By Willy Staley  Posted on Fri Mar 23, 2012

Can Credit Unions Court the Young?

Widespread consumer outrage over big-bank greed and new customer fees led to Bank Transfer Day, a social media-driven movement of young people who moved their money into credit unions and out of the big banks. But when the movement concluded on the anniversary of the Guy Fawkes’ Gunpowder Plot, it seemed little had changed. Fees keep appearing and banks are no less profit-driven. More importantly, American credit unions took on only 214,000 new members after all was said and done — a bit of a disappointment.

Young people are an important commodity in banking — because youth is fleeting, and soon enough the young turn old and need mortgages, retirement savings and the like.  Our nationwide banks are always there for young people: plastered on the left field fence at the ballgame, on the bus, the radio, the TV, Facebook, everywhere. For credit unions, courting young customers is a bit more difficult

Credit unions are for old people

Consider this: according to the Credit Union National Association, the average age of a credit union member is 47. According to the CIA, the median age in the United States is about 36. Credit unions are old, and old-fashioned seeming (but not in a good way) and that makes it difficult for them to bring in new members.

One company in Canada, Currency Marketing, is working to fix that with a marketing campaign and range of services they call Young & Free. The campaign, which can be sold to any credit union in theory, works like this: one young person is elected to be brand ambassador of a credit union through a process not dissimilar to American Idol, said Tim McAlpine, president and creative director of Currency Marketing. The contestants enter video submissions, and McAlpine and his client credit unions create a short list of their three favorites. After that, the public votes on their favorite and the winner becomes an employee of the credit union, tasked with marketing the credit union to local youth.

Take Alabama’s Lee Taylor, for instance, who is currently promoting an after-school party contest to Alabama high schools — careful, Lee! — along with a local radio station as part of his Young & Free marketing gig. Taylor will be a guest on 94.9′s Dumb Fun Show, offering tips on how to save money on outdoor recreation during the summer months.

Taylor is an employee of Listerhill Credit Union, which has several locations in Alabama. He does the recruiting of young people that Listerhill can’t or won’t do otherwise. And Currency Marketing helps them along in what McAlpine describes as a “high-touch” relationship.

Straight out of Canada

The Young & Free campaign was born in Canada, as a way to market Servus Credit Union, of Edmonton, to a younger demographic. What McAlpine discovered while developing Young & Free is that a marketing campaign on its own simply does not suffice. They need to make a value proposition to young people, too. So Young & Free comes with certain banking products that are created to be more attractive to a younger clientele. In Canada, free checking was never commonplace, so Servus offered free checking through Young & Free, and they were quite successful in doing so. Since launching the campaign, Servus has added 25,000 new members.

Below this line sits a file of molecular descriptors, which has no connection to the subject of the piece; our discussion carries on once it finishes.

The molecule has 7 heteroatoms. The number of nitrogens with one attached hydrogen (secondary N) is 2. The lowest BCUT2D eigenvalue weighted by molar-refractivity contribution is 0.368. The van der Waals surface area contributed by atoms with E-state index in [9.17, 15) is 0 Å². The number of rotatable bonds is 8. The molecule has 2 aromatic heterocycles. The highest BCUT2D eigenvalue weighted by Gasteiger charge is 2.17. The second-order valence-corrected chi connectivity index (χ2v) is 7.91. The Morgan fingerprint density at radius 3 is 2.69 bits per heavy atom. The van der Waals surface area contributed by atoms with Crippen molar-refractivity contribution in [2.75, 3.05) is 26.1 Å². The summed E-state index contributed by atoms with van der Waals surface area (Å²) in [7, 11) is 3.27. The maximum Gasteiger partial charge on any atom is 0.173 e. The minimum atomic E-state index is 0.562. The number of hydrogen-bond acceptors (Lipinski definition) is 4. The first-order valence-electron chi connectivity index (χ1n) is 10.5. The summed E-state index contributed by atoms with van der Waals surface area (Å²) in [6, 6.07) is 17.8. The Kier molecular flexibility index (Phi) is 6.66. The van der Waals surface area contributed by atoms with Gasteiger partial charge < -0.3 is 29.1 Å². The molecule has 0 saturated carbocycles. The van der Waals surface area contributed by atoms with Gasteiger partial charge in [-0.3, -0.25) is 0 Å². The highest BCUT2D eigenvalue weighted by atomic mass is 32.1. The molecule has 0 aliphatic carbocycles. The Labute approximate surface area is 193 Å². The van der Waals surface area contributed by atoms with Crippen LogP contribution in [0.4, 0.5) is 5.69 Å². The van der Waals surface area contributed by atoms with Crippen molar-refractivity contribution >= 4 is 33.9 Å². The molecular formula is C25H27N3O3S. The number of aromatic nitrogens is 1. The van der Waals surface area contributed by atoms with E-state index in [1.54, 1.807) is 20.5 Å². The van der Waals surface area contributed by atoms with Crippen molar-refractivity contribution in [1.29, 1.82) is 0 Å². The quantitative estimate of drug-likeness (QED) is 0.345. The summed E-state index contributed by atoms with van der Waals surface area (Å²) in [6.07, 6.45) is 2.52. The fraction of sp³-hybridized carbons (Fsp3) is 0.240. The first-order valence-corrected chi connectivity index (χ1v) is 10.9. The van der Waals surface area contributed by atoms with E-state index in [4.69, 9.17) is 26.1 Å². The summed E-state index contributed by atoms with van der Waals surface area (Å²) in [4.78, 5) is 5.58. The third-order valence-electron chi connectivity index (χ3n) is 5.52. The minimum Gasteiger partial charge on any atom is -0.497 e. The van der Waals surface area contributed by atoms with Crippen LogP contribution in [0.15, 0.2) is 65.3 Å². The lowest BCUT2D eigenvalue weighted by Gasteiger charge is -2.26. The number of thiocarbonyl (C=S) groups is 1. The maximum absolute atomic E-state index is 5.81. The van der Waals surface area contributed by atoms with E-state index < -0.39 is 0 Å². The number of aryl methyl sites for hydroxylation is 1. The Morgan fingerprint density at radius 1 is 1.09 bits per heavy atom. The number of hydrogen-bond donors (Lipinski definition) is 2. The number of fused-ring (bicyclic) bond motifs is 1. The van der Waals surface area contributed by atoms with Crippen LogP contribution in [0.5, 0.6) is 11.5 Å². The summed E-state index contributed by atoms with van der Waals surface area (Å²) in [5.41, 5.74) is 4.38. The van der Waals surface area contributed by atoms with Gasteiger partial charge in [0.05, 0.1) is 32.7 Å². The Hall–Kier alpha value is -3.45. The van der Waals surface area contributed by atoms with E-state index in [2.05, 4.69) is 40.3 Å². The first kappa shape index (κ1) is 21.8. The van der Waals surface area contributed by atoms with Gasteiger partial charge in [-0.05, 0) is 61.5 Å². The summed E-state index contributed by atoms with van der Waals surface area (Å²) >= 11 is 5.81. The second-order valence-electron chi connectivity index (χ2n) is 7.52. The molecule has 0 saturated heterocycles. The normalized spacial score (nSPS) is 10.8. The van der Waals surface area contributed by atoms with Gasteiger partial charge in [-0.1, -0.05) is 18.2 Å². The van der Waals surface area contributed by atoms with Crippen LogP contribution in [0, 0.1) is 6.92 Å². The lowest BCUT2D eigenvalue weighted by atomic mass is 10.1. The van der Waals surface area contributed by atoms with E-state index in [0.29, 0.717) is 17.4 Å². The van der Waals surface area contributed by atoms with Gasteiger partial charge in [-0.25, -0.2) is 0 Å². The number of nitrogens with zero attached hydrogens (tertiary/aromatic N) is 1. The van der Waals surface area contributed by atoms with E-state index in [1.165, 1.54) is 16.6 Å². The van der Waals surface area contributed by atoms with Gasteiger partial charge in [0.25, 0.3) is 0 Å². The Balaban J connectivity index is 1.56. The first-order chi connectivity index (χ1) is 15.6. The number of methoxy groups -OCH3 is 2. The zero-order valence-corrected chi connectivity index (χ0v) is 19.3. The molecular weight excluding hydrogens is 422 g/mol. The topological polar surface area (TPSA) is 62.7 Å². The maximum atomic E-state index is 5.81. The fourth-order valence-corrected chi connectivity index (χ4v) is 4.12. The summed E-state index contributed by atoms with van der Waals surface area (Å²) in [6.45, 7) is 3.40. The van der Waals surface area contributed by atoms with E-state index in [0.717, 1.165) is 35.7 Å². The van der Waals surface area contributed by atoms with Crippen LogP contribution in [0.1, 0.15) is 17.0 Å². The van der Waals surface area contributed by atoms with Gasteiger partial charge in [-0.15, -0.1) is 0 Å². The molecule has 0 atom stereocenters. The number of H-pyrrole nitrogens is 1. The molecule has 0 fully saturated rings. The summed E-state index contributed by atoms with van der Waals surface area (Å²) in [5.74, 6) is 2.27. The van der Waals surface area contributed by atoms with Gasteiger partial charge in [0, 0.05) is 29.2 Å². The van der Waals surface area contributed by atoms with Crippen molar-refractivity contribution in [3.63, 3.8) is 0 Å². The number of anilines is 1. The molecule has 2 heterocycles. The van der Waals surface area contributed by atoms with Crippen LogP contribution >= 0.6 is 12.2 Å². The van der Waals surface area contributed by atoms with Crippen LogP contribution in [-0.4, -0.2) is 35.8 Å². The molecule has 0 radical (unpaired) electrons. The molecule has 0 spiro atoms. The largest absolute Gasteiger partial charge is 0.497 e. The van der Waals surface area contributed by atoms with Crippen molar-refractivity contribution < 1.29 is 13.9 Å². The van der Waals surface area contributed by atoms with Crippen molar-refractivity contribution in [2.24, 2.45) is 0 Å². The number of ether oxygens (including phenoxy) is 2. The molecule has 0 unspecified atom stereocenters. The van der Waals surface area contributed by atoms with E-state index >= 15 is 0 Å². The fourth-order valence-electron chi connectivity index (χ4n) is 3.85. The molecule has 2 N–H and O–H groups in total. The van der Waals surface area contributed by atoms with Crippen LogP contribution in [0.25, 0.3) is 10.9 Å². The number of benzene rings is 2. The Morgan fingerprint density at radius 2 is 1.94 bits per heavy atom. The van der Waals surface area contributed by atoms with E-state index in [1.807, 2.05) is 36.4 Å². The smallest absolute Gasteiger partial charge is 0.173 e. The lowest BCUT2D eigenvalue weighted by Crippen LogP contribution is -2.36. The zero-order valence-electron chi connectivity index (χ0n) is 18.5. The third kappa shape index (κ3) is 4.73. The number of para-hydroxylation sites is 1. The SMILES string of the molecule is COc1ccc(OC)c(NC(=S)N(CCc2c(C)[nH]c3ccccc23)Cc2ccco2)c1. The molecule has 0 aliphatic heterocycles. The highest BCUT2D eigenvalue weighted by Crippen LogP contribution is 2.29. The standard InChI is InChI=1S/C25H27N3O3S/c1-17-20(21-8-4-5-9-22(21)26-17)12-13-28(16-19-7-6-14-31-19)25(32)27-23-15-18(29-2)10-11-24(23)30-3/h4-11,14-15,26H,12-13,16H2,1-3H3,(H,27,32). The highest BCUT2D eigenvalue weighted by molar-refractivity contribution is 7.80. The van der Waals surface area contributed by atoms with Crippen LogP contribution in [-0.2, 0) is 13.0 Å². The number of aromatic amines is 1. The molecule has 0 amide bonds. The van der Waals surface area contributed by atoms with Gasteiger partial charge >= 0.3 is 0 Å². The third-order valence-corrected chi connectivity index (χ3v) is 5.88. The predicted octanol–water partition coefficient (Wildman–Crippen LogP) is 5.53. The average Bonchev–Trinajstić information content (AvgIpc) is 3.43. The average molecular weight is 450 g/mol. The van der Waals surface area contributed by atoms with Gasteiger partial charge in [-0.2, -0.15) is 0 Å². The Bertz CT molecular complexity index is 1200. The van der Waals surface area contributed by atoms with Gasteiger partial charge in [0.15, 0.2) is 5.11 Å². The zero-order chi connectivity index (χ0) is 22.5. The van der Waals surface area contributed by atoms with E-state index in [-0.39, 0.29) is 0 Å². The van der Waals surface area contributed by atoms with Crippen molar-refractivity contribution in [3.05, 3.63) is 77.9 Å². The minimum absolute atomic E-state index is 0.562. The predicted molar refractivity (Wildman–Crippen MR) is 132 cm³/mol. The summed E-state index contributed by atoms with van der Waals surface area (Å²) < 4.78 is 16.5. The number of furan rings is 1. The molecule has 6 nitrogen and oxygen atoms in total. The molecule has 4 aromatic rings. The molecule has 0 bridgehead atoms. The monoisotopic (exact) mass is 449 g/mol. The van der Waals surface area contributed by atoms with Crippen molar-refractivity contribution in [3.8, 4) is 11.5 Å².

The Young & Free campaign has been adopted by individual credit unions in Indiana, Michigan, Missouri, South Carolina and, of course, Alabama. But these are all larger credit unions that could already afford Currency Marketing’s services. In New Mexico and Maine, those states’ credit unions teamed up through the state association to buy into the campaign. Maine has lowered the average age of a credit union member by two years, said McAlpine.

In the States, because free checking was so prevalent already — though it’s rapidly fading — Young & Free campaigns have different features, though they also include free checking. Most offer somewhere between two and four overdraft reversals a year, said McAlpine.

“I know [overdrafts fees are] an income source for financial institutions but it’s also the No. 1 pain point…especially [among] young people,” he said, adding, “Nothing pisses young people off more than overdrafts.”

In addition to reversing a limited number of overdraft fees, Young & Free participants will offer complimentary savings accounts with the free checking accounts, which earn higher APY on lower balances instead of the other way around.

Still an uphill battle for credit unions

“The name itself is bizarre,” said McAlpine of credit unions, and he has a point. Unlike banks, which are obviously not associated with certain professions and unions, credit unions can be sort of mystifying to young people. Furthermore, credit unions’ local focus, while appealing on ideological grounds, can also be a handicap.

“It’s like they’re too local,” said McAlpine. “Meaning that even with things like shared ATM networks, shared branching, there’s a real perception that I can’t get at my money. Or I gotta go with Bank of America even though I don’t necessarily love them. I know that I can get my money out when I’m traveling or when I go to college or get a job across the country — I can get out my money.”

Through the Young & Free campaign, credit unions have added 75,000 new members said McAlpine, all across North America. It’s not a sea change, but it’s certainly a start. As the effects of Dodd-Frank settle into the market for nationwide banking products, lower- and moderate-income people will be not-so-subtly shown the door by the big banks, through new fees, or restrictions on branch access, or even the closing of branches. Most young people start out as people of modest means, and most of them see their incomes grow over the course of their lives. Small banks and credit unions have a small window right now to make their case to young people.

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